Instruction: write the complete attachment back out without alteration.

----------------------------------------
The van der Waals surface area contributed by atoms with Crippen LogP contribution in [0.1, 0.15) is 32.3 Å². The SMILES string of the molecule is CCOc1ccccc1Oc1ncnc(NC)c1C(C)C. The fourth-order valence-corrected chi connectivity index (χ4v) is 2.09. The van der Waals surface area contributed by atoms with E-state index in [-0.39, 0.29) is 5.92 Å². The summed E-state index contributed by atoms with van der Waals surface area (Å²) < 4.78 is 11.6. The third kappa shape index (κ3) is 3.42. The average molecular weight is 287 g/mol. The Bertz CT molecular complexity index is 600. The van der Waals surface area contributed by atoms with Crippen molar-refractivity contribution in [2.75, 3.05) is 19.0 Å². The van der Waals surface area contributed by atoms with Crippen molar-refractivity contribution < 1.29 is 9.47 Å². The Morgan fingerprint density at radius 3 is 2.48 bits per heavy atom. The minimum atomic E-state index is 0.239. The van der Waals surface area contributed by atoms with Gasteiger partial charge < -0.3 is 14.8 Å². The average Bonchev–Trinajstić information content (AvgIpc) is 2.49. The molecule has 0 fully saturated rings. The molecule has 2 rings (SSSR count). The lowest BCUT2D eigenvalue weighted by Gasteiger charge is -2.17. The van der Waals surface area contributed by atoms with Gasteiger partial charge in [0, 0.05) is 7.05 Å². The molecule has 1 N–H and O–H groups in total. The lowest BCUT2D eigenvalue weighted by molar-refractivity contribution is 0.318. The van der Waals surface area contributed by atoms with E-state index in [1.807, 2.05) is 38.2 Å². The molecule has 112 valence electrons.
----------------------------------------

The van der Waals surface area contributed by atoms with Crippen LogP contribution in [0.1, 0.15) is 32.3 Å². The SMILES string of the molecule is CCOc1ccccc1Oc1ncnc(NC)c1C(C)C. The fourth-order valence-corrected chi connectivity index (χ4v) is 2.09. The van der Waals surface area contributed by atoms with E-state index in [-0.39, 0.29) is 5.92 Å². The summed E-state index contributed by atoms with van der Waals surface area (Å²) < 4.78 is 11.6. The third kappa shape index (κ3) is 3.42. The average molecular weight is 287 g/mol. The Bertz CT molecular complexity index is 600. The van der Waals surface area contributed by atoms with Crippen molar-refractivity contribution in [2.75, 3.05) is 19.0 Å². The van der Waals surface area contributed by atoms with Crippen molar-refractivity contribution < 1.29 is 9.47 Å². The Morgan fingerprint density at radius 3 is 2.48 bits per heavy atom. The minimum atomic E-state index is 0.239. The van der Waals surface area contributed by atoms with Gasteiger partial charge < -0.3 is 14.8 Å². The average Bonchev–Trinajstić information content (AvgIpc) is 2.49. The molecule has 0 fully saturated rings. The molecule has 2 rings (SSSR count). The lowest BCUT2D eigenvalue weighted by Gasteiger charge is -2.17. The van der Waals surface area contributed by atoms with Gasteiger partial charge in [0, 0.05) is 7.05 Å². The molecule has 1 N–H and O–H groups in total. The lowest BCUT2D eigenvalue weighted by molar-refractivity contribution is 0.318. The van der Waals surface area contributed by atoms with E-state index in [1.807, 2.05) is 38.2 Å². The molecule has 112 valence electrons.